26 : Brazil and UTC, A lasting bond

26 : Brazil and UTC, A lasting bond

The main original feature of this training course in comparison with the Brazilian model rely on including two 6 month industrial placement periods. The Brazilian ministry in charge of Education at first was circumspect about this novel training scheme, but then came to accept it”, says François Canon who participated in the adventure alongside Francis Goubel, François Langevin and Catherine Marcq. The relationship between UTC and the University of Pernambuco goes back to the 1970s when the first group of PhD students came to Compiegne. Then thanks to a four-party agreement between the Confédération nationale des industries, the Federation of Industries of Pernambuco, UTC and the Federal University, a course specifically in biomedical engineering was created in 2001.

Intrinsic quality of biomedical engineers recognized by the medics

All this was quite relevant: Recife is the 3rd medical pole in Brazil, after Sao Paolo and Belo Horizonte (capital of the State of Minas Gerais). A pharmaceutical pole will soon be located here, as well as technological infrastructure specialized in blood, in a partnership with a French laboratory for fractioning and biotechnologies”, adds Professor Silva, in charge of this training course in Recife. “Since 2001, about 100 Brazilian students have followed this 5 year course. As we adapt the contents to market manpower needs, our graduates quickly find job openings in the dozen or so specialist companies that work in medical engineering round the medical pole and in the hospital establishments, where their contribution was in terms of improvements to hospital resource management”. Procurement, quality control, maintenance, etc. The early skepticism of the establishments was quickly lifted! “The maturity of our graduates (and hence the course) was recognized by the creating of an independent Department of biomedical engineering in 2013, on the UTC model”; Since 2008, several Brazilian students doing biomedical engineering studies have had the opportunity to spend a year at UTC in Compiegne in the framework of the bilateral exchange programme “Brafitec”, an acronym combining Brazil, France, Engineer, Technology). They have 6 months in class work and 6 months in placements.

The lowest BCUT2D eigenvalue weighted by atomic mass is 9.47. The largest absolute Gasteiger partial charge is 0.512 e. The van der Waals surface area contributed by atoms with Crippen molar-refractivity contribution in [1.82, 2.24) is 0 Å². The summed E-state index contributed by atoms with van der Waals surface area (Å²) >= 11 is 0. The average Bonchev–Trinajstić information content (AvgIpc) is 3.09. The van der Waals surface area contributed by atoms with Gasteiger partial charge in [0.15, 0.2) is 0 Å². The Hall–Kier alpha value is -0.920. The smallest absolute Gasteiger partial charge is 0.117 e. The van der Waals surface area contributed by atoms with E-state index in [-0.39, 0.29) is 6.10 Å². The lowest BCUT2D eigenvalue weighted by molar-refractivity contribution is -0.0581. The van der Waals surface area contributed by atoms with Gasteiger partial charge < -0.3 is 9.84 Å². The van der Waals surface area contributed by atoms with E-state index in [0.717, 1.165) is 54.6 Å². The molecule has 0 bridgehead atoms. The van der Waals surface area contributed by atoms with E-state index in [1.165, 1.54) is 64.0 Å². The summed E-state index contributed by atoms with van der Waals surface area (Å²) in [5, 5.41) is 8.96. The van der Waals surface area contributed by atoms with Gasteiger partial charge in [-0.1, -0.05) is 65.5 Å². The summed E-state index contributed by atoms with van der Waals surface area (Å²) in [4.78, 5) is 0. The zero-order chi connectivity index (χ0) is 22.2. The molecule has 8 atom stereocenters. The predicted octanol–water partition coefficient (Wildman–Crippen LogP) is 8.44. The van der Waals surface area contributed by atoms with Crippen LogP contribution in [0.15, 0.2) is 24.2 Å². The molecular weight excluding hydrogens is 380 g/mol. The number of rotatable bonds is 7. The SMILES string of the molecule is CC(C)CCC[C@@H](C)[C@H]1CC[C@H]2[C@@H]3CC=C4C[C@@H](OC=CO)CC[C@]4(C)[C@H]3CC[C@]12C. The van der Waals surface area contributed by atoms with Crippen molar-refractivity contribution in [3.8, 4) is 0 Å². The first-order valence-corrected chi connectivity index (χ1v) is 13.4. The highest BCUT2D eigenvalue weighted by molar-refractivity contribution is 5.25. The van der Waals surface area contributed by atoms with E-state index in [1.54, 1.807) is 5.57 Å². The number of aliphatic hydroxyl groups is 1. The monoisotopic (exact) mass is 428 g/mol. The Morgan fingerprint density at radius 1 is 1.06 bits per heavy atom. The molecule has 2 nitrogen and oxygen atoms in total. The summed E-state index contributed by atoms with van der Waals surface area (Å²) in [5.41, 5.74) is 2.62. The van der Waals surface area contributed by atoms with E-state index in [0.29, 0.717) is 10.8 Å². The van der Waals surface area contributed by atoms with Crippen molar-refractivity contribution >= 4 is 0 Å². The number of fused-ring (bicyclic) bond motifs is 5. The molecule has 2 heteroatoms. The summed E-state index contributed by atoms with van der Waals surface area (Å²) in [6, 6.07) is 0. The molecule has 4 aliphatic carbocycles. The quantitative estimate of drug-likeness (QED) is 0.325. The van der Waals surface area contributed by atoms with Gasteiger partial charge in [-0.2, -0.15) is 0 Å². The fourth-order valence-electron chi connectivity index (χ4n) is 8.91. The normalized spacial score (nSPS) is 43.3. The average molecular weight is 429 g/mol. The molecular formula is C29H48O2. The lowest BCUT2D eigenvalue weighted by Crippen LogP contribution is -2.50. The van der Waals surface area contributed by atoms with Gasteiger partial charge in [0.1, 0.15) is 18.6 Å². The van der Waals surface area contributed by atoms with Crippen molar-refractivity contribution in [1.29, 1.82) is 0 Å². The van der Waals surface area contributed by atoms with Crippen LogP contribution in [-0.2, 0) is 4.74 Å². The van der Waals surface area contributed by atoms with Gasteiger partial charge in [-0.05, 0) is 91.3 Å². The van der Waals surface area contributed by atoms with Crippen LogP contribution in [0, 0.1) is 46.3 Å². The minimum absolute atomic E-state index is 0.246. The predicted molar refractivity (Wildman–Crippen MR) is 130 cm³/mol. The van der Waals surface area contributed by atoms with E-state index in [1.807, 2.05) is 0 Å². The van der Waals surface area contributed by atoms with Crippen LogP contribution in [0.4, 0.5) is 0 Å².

New research projects worth developing

In parallel to training programmes, UTC’s BMBI Laboratory and the food department off UFPE ran a joint research project for 4 years on the consequences of early age de-nutrition on bio muscular functions. All told, some half a dozen theses were awarded under the Capes-Cofecub agreement, established between ‘Coordination of training for HE staff’ on the Brazilian side and the French ministries in charge of Foreign Affairs and Higher Education. “Problems of de-nutrition represent a health challenge in this poor area of Brazil”, recalls Francis Canon. “We transferred our tools to carry out assessment campaigns in the Brazilian hinterland and we found that malnutrition (or de nutrition) when the fetus is developing or in early childhood, can alter definitively the muscular capacity of the person and hence act on his/her metabolism. Thus, and paradoxically, de nutrition can lead to obesity in the adults.

Promoting a new profession

There were also technology transfers, notably via the local Federation of Brazil’s North East States industries, relating to a tool to asses neuro-muscular functions for de-nutrition cases. “The federation were very interested in technology transfers but today, apart from student exchanges, the partnerships are in need of a new impetus. There are still some important links between our establishments, trough for example publishing of joint scientific papers over and above this specific subject. And there are also opportunities, notably through ‘Science without frontiers’. Brazil has a shortfall of qualified engineers and consequently the Government has been financing, since end 2011, much more training and research programmes in the universities, underscores Francis Canon. Another opportunity of note: creation of a specific biomedical engineering department which opens up new horizons for the training of specialists in the field “I met with François Langevin to discuss about a training course in technical hospital management, something out hospitals needs here” says Ascendino Silva. “We could also enlarge our discussions to bio-mechanical engineering, a sector in which UTC’s expertise is recognized. We may also promote the profession of biomedical engineer, which is as yet not well known in Brazil and we could engage in research activities that would be more technology intensive than academic”. In liaison with the desire to set up double degrees, UTC and the University of Pernabuco are currently studying the feasibility of training in hospital technical management.

A unique, biomedical training course, in Brazil